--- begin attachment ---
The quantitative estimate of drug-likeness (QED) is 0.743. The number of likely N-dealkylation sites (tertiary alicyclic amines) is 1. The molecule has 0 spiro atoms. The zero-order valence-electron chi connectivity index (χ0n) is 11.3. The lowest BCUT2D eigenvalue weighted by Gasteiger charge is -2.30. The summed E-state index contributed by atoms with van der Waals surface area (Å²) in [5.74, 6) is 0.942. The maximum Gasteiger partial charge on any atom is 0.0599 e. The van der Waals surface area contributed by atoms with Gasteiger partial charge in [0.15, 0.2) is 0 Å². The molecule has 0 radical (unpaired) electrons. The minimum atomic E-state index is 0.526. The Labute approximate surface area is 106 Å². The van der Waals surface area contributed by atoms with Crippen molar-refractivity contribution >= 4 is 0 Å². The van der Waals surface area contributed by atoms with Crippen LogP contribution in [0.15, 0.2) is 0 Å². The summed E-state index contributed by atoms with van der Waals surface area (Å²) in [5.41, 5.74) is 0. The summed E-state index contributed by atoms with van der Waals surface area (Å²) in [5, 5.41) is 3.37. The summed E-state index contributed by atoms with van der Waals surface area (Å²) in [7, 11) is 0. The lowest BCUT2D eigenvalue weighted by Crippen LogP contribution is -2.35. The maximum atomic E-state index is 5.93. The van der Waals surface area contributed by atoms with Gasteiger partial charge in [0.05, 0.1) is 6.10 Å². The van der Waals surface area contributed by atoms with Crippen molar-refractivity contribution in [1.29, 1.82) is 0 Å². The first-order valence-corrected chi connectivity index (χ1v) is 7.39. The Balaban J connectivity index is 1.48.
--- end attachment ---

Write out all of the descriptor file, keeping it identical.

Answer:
The quantitative estimate of drug-likeness (QED) is 0.743. The number of likely N-dealkylation sites (tertiary alicyclic amines) is 1. The molecule has 0 spiro atoms. The zero-order valence-electron chi connectivity index (χ0n) is 11.3. The lowest BCUT2D eigenvalue weighted by Gasteiger charge is -2.30. The summed E-state index contributed by atoms with van der Waals surface area (Å²) in [5.74, 6) is 0.942. The maximum Gasteiger partial charge on any atom is 0.0599 e. The van der Waals surface area contributed by atoms with Gasteiger partial charge in [0.15, 0.2) is 0 Å². The molecule has 0 radical (unpaired) electrons. The minimum atomic E-state index is 0.526. The Labute approximate surface area is 106 Å². The van der Waals surface area contributed by atoms with Crippen molar-refractivity contribution >= 4 is 0 Å². The van der Waals surface area contributed by atoms with Crippen LogP contribution in [0.15, 0.2) is 0 Å². The summed E-state index contributed by atoms with van der Waals surface area (Å²) in [5.41, 5.74) is 0. The summed E-state index contributed by atoms with van der Waals surface area (Å²) in [5, 5.41) is 3.37. The summed E-state index contributed by atoms with van der Waals surface area (Å²) in [7, 11) is 0. The lowest BCUT2D eigenvalue weighted by Crippen LogP contribution is -2.35. The maximum atomic E-state index is 5.93. The van der Waals surface area contributed by atoms with Gasteiger partial charge in [0.05, 0.1) is 6.10 Å². The van der Waals surface area contributed by atoms with Crippen molar-refractivity contribution in [1.29, 1.82) is 0 Å². The first-order valence-corrected chi connectivity index (χ1v) is 7.39. The Balaban J connectivity index is 1.48.